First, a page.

• 12. Jatropha
    • Biodiesel from Jatropha
    • Seeds of the Jatropha nut is
    • crushed and oil is extracted
    • The oil is processed and
    • refined to form bio-diesel.
  • 13. Gaseous fuel Technology
  • 14. Gasification Technology
    • Gobar gas Production
    • Biogas
    • Synthesis gas
  • 15. Gasification
    • A process that uses heat, pressure, and steam to convert materials directly into a gas composed primarily of carbon monoxide and hydrogen.
    • Gasification technologies rely four key engineering factors
    • 1. Gasification reactor atmosphere (level of oxygen or air content).
    • 2. Reactor design.
    • 3. Internal and external heating.
    • 4. Operating temperature.
  • 16. Gasification
    • Typical raw materials - coal, petroleum-based materials, and organic materials.
    • The feedstock is prepared and fed, in either dry or slurried form, into a sealed reactor chamber called a gasifier .
    • The feedstock is subjected to high heat, pressure, and either an oxygen-rich or oxygen-starved environment within the gasifier.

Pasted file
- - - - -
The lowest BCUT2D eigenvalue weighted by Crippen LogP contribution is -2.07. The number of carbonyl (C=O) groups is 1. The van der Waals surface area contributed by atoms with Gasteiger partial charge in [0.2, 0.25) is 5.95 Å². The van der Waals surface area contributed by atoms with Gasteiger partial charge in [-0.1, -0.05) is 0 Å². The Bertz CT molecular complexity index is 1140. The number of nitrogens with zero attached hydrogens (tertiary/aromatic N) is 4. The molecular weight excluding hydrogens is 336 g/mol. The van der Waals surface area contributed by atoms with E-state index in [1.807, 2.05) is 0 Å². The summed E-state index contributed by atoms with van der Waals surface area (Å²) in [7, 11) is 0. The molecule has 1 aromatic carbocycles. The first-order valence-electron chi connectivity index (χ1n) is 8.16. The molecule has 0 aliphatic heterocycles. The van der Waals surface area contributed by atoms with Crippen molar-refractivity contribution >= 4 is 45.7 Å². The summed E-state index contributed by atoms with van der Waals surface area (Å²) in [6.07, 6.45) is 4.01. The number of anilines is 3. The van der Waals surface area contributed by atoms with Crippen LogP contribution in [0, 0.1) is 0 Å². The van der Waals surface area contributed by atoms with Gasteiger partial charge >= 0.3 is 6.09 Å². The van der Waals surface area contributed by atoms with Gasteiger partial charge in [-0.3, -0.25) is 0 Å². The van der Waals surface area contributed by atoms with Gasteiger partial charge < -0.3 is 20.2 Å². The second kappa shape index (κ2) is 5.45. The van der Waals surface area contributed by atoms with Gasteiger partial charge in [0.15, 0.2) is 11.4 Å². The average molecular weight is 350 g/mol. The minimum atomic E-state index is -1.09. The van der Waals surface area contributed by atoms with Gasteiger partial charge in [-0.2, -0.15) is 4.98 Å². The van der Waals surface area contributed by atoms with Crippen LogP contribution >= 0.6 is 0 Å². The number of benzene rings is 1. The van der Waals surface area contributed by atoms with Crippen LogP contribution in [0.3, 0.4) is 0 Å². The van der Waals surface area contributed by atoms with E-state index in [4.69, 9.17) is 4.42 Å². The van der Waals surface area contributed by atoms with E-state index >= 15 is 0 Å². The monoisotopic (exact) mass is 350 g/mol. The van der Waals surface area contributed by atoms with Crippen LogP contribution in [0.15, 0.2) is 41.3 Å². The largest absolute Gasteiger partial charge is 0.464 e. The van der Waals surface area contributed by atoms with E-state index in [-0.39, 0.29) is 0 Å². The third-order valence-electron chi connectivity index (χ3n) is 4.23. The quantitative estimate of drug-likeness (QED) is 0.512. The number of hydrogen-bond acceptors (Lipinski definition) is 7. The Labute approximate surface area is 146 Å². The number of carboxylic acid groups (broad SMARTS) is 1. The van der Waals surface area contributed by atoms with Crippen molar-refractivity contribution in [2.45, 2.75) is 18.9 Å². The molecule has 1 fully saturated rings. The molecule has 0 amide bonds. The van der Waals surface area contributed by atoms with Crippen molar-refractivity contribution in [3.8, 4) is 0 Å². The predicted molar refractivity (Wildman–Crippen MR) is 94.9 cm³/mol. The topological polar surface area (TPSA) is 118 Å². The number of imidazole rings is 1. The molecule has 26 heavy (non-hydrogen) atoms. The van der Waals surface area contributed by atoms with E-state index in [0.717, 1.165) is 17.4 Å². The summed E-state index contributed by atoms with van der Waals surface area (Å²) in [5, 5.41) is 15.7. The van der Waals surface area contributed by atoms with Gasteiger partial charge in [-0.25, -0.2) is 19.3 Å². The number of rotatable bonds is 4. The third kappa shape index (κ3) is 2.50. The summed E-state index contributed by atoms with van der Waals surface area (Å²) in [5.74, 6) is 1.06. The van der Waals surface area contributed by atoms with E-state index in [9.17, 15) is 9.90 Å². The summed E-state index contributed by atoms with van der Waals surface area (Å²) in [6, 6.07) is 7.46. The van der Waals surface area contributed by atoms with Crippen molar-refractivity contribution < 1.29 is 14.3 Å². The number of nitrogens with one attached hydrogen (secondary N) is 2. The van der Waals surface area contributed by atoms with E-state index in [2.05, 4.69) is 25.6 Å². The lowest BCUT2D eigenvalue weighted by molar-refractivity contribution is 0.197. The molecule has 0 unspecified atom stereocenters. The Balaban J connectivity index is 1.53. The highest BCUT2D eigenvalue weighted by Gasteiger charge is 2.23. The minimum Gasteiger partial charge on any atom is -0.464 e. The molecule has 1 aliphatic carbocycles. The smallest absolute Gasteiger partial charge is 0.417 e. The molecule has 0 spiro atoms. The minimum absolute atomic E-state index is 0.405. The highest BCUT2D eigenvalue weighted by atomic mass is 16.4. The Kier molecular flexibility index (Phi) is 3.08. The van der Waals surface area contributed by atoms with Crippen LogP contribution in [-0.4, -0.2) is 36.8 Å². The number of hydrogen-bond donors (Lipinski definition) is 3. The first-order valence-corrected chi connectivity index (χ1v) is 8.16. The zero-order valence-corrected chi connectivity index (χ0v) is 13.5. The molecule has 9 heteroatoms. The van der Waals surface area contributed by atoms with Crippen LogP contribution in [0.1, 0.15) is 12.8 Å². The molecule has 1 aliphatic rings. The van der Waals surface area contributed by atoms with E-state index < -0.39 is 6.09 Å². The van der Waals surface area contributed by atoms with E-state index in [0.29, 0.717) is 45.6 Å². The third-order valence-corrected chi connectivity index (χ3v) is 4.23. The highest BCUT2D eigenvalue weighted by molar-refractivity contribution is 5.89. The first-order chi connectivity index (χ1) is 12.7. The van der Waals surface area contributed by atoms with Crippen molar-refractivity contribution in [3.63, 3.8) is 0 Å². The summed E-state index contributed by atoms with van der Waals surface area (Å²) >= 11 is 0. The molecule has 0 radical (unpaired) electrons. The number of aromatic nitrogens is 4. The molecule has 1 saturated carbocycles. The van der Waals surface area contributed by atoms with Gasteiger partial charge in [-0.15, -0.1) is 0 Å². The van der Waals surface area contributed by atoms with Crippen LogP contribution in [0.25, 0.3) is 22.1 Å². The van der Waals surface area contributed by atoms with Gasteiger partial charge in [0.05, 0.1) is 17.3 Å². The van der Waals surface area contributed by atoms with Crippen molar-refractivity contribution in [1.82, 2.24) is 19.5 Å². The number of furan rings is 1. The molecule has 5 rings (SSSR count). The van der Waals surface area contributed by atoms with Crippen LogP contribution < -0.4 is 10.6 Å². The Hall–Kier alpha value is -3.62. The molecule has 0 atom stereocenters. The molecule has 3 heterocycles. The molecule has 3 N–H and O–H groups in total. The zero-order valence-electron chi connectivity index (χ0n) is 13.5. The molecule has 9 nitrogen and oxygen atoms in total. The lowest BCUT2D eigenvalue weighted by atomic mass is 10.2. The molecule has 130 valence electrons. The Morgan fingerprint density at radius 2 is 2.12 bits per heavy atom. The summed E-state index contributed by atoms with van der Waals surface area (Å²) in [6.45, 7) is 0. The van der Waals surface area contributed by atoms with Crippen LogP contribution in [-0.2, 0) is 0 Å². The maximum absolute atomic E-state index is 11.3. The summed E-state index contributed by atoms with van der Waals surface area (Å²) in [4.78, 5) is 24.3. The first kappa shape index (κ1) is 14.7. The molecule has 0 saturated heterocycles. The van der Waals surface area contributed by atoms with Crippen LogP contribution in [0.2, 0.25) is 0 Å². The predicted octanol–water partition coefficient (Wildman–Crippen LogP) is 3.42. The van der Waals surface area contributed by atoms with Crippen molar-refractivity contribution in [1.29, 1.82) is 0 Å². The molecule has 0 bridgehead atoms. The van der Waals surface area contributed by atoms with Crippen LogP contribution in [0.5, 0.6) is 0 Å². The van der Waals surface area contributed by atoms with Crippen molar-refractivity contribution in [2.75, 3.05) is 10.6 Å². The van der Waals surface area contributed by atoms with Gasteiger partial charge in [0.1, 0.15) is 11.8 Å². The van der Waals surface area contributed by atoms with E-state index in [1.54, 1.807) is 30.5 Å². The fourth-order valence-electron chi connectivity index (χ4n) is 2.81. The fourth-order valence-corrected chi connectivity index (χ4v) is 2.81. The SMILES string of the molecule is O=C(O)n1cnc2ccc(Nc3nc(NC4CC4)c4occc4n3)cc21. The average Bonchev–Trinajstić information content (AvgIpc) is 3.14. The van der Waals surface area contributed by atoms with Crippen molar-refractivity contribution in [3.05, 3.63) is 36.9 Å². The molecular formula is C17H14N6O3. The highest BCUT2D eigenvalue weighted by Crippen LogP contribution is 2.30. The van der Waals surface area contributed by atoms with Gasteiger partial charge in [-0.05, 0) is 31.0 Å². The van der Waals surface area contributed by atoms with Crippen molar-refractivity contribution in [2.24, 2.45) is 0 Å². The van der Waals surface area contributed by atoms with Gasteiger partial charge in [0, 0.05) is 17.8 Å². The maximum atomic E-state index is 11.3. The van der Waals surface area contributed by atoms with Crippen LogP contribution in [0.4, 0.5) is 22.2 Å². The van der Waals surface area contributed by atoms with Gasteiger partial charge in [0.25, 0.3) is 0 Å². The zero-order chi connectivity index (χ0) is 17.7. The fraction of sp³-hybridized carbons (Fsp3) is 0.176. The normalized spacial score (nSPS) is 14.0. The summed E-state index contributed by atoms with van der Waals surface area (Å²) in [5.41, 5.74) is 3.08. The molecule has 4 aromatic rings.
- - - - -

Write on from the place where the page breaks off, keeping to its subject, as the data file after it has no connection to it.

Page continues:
• 17. Raw Materials for Gasification
  • 18. Gasification
    • Products of gasification :
    • * Hydrocarbon gases (also called syngas).
    • * Hydrocarbon liquids (oils).
    • * Char (carbon black and ash).
    • Syngas is primarily carbon monoxide and hydrogen (more than 85 percent by volume) and smaller quantities of carbon dioxide and methane
  • 19. Gasifier Plant
  • 20. Gasifier Plant
  • 21.  
  • 22. Types of Gasifiers
    • Updraft Gasifier
  • 23. Types of Gasifiers
    • Downdraft Gasifier
  • 24. Types of Gasifiers
    • Twin-fire Gasifier
  • 25. Types of Gasifiers
    • Crossdraft gas producers
  • 26. Gobar gas
    • Gobar gas production is an anaerobic process
    • Fermentation is carried out in an air tight, closed cylindrical concrete tank called a digester
  • 27.  
  • 28.  
  • 29. Solid Fuel
  • 30. Wood